An online school holiday programme encouraging children to cook for their families has been so successful the Te Puna mother and daughter team who ran it are planning to do it again this year.
“It was hard work but so much fun and as a pilot, the programme was very successful,” says Glenda Gourley, who, with daughter her 18-year-old daughter Claire ran the week-long Bosch School Holiday Cooking Programme.
Mother and daughter Glenda and Claire Gourley’s on-line school holiday cooking programme has been so successful it’s likely to be repeated later in the year.
“We will definitely do another one, but I’m not sure for which school holidays yet.”
Claire, who is studying law and economics at university in Auckland, fronted the programme online, setting challenges each day as well as posting recipes for the children to cook.
“We had children from throughout the country, with quite a few from Christchurch, and what we hadn’t counted on was the number of parents and grandparents, who were involved with their children. That was a real bonus,” says Glenda.
Planning is underway for other online activities around cooking and healthy eating, including some aimed at helping parents understand the importance of getting children `food savvy’.
“One of the most pleasing aspects of the programme was the number of families who sat down to enjoy a meal and conversations together. Research shows that the family dining table is pivotal to a child’s development,” says Glenda, who has been involved in many nutrition education strategies and has written more than 15 cook books and manuals for the Heart Foundation and producer groups.
The aim of the programme was to do more than keep children entertained. Glenda and Claire set out to help them learn to cook and get them food savvy - as well as having fun.
They believe giving children the skills to take 100 per cent responsibility for what they eat, and how much exercise they take, is one way to address the problem of obesity.
The budding cooks received a copy of Claire’s cook book, ‘Who’s Cooking Tonight?’, as well as online support and the chance to win daily prizes.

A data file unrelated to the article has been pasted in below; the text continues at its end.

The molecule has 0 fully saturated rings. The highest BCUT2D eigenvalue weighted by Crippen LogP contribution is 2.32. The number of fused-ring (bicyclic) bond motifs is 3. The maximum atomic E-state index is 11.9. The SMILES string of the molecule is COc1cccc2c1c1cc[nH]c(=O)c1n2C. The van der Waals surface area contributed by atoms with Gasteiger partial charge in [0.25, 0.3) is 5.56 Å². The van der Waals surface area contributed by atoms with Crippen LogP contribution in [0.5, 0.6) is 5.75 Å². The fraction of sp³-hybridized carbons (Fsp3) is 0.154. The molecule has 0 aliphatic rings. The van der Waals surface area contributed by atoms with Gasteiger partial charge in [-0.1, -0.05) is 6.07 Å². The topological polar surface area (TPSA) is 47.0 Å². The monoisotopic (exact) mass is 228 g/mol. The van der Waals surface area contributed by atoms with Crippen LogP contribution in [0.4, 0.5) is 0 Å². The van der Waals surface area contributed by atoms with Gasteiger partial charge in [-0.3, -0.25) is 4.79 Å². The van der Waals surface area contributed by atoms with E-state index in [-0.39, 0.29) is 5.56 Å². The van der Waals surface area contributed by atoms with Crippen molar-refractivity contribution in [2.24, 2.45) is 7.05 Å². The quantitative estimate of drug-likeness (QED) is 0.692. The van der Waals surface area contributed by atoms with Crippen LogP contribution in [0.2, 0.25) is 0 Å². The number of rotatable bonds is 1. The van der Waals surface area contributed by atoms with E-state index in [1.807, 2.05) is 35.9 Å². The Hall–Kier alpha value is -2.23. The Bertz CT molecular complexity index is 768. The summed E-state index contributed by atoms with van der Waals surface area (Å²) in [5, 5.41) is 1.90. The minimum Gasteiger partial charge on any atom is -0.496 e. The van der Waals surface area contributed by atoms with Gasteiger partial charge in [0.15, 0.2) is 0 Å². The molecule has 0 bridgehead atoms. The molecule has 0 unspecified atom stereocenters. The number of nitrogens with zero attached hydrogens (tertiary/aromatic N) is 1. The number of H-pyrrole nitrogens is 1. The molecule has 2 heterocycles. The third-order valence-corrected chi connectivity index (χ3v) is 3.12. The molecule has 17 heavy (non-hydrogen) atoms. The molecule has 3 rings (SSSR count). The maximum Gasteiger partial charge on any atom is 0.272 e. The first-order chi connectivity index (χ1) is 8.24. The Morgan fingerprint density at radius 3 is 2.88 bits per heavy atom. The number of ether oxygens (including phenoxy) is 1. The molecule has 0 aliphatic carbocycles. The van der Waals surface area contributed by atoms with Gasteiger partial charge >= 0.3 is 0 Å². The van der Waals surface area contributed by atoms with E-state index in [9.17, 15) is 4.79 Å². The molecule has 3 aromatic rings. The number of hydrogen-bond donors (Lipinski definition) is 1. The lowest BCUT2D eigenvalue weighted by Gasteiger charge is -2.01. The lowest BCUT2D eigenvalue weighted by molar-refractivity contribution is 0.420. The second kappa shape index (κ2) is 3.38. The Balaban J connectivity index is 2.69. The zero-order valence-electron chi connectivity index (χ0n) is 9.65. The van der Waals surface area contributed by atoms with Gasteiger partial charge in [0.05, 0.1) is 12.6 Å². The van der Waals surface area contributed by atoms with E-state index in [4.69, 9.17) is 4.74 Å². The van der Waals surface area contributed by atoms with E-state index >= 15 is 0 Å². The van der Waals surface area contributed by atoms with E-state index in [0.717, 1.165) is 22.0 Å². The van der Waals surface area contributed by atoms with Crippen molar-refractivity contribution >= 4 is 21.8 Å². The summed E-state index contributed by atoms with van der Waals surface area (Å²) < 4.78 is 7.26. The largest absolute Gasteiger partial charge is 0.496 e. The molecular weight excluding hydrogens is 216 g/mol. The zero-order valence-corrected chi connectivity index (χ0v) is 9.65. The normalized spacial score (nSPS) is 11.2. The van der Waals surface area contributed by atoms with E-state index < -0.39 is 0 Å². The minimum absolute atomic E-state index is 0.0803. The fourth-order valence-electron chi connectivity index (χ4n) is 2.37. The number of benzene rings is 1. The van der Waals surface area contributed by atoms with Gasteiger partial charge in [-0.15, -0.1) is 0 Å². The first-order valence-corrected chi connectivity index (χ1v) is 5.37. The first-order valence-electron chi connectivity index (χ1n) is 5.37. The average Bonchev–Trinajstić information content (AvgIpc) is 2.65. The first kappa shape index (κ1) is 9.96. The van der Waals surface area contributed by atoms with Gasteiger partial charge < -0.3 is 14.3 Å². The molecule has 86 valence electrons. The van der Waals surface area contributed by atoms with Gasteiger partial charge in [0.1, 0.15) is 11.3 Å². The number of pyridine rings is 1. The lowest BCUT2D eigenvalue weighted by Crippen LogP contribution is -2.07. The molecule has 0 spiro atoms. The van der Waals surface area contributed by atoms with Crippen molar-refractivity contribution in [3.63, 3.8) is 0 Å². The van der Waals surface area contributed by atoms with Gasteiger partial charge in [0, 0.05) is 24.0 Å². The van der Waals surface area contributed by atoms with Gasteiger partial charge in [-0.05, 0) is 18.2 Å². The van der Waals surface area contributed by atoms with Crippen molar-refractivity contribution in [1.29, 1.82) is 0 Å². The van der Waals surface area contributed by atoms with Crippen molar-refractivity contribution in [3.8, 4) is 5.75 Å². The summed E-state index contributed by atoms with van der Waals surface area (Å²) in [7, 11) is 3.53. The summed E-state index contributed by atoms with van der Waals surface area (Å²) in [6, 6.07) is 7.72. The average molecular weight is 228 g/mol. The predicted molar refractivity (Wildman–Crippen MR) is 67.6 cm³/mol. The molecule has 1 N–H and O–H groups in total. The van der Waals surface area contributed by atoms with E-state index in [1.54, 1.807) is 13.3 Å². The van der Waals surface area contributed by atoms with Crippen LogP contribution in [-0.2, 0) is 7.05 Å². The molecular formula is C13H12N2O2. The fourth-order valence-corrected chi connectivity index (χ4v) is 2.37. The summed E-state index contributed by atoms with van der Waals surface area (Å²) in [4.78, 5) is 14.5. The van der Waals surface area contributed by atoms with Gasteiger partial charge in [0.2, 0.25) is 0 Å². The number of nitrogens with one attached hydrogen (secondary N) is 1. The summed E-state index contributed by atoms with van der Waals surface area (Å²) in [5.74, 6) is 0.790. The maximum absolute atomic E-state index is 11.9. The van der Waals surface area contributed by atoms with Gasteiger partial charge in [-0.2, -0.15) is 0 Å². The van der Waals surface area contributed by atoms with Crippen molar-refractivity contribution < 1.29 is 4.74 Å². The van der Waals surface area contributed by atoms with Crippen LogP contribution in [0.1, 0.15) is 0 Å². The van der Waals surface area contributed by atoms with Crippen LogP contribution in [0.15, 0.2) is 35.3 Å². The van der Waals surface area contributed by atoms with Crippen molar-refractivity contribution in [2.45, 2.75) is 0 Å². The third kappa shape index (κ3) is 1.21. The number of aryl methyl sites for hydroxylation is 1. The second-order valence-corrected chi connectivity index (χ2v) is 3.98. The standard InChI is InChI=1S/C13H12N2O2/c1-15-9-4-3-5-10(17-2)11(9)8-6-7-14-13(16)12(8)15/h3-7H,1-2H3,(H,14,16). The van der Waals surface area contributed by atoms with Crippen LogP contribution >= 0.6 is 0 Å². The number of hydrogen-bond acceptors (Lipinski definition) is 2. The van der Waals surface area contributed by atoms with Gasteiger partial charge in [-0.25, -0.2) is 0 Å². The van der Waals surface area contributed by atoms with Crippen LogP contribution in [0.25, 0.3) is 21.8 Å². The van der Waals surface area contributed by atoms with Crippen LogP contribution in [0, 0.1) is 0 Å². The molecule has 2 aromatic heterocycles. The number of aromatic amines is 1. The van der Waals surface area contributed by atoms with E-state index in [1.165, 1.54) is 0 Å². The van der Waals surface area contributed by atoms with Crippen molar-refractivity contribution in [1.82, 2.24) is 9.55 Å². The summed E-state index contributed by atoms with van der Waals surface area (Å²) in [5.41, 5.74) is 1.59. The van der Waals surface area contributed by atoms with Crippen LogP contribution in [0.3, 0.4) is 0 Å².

Parents received a copy of Glenda’s latest book, ‘Life Love Food Kids’, full of strategies and practical tips on how to raise food savvy kids.
The duo got plenty of exercise running the programme.
“It was full on and we were frantically juggling tasks to keep up with the children and the questions they were asking.”
When one child sent in a photo of chopping vegetables, the scramble was on to find the link to Claire’s You Tube clip of how to use a knife safely to put up for all to see.
“As far as we know no one lost any fingers,” says Claire.
It was the feedback the mother and daughter received from children and parents, which has spurred them on to do it all again.
One mother told how proud she was to come home from work to a meal her children had cooked themselves. Another said her teenage son and daughter had taken part and instead of squabbling, had enjoyed each other’s company and produced some great food.
Children sent pictures of themselves performing the RAK (Random Act of Kindness) challenge, taking home baking to neighbours, or cooking the perfect boiled egg. They were also invited to send in bloopers – which included too much blue colouring, or adding salt instead of sugar to a cake recipe.
“Cooking has become something of a spectator sport thanks to programmes like Master Chef, which don’t actually inspire people to cook, so it was very pleasing to have so many children keen to spend part of their holidays cooking and loving it,” says Glenda.
To find out more go to www.foodsavvykids.com/